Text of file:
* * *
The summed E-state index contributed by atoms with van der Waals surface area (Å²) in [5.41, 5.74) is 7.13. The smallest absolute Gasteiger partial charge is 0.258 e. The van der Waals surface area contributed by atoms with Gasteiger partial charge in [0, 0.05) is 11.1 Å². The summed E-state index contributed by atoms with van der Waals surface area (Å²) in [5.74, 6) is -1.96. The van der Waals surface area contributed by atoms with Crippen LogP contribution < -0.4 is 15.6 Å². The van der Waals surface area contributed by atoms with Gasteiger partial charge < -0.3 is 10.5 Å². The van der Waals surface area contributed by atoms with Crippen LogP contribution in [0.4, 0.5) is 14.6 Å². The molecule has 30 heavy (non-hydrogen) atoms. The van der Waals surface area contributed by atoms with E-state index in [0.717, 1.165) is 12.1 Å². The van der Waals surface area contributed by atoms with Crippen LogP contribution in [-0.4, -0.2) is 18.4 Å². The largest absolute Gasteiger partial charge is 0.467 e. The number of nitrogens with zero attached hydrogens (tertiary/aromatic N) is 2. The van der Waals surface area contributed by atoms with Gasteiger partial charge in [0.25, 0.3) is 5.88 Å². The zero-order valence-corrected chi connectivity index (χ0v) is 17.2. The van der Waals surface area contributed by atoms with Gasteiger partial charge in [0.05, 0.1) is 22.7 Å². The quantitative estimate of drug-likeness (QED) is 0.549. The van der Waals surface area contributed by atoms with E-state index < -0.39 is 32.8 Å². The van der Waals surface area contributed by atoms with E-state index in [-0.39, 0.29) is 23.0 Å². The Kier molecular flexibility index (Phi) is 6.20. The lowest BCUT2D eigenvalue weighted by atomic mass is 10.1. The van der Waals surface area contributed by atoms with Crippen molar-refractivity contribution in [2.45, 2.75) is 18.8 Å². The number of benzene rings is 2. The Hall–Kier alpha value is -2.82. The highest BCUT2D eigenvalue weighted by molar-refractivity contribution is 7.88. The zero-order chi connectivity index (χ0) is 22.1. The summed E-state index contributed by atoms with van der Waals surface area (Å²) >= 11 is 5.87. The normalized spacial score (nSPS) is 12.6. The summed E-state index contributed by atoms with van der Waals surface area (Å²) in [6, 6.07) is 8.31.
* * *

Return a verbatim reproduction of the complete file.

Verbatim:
The summed E-state index contributed by atoms with van der Waals surface area (Å²) in [5.41, 5.74) is 7.13. The smallest absolute Gasteiger partial charge is 0.258 e. The van der Waals surface area contributed by atoms with Gasteiger partial charge in [0, 0.05) is 11.1 Å². The summed E-state index contributed by atoms with van der Waals surface area (Å²) in [5.74, 6) is -1.96. The van der Waals surface area contributed by atoms with Crippen LogP contribution < -0.4 is 15.6 Å². The van der Waals surface area contributed by atoms with Gasteiger partial charge < -0.3 is 10.5 Å². The van der Waals surface area contributed by atoms with Crippen LogP contribution in [0.4, 0.5) is 14.6 Å². The molecule has 30 heavy (non-hydrogen) atoms. The van der Waals surface area contributed by atoms with E-state index in [0.717, 1.165) is 12.1 Å². The van der Waals surface area contributed by atoms with Crippen LogP contribution in [-0.4, -0.2) is 18.4 Å². The largest absolute Gasteiger partial charge is 0.467 e. The number of nitrogens with zero attached hydrogens (tertiary/aromatic N) is 2. The van der Waals surface area contributed by atoms with Gasteiger partial charge in [0.25, 0.3) is 5.88 Å². The zero-order valence-corrected chi connectivity index (χ0v) is 17.2. The van der Waals surface area contributed by atoms with Gasteiger partial charge in [0.05, 0.1) is 22.7 Å². The quantitative estimate of drug-likeness (QED) is 0.549. The van der Waals surface area contributed by atoms with E-state index < -0.39 is 32.8 Å². The van der Waals surface area contributed by atoms with E-state index in [-0.39, 0.29) is 23.0 Å². The Kier molecular flexibility index (Phi) is 6.20. The lowest BCUT2D eigenvalue weighted by atomic mass is 10.1. The van der Waals surface area contributed by atoms with Crippen molar-refractivity contribution in [2.45, 2.75) is 18.8 Å². The number of benzene rings is 2. The Hall–Kier alpha value is -2.82. The highest BCUT2D eigenvalue weighted by molar-refractivity contribution is 7.88. The zero-order chi connectivity index (χ0) is 22.1. The summed E-state index contributed by atoms with van der Waals surface area (Å²) >= 11 is 5.87. The normalized spacial score (nSPS) is 12.6. The summed E-state index contributed by atoms with van der Waals surface area (Å²) in [6, 6.07) is 8.31.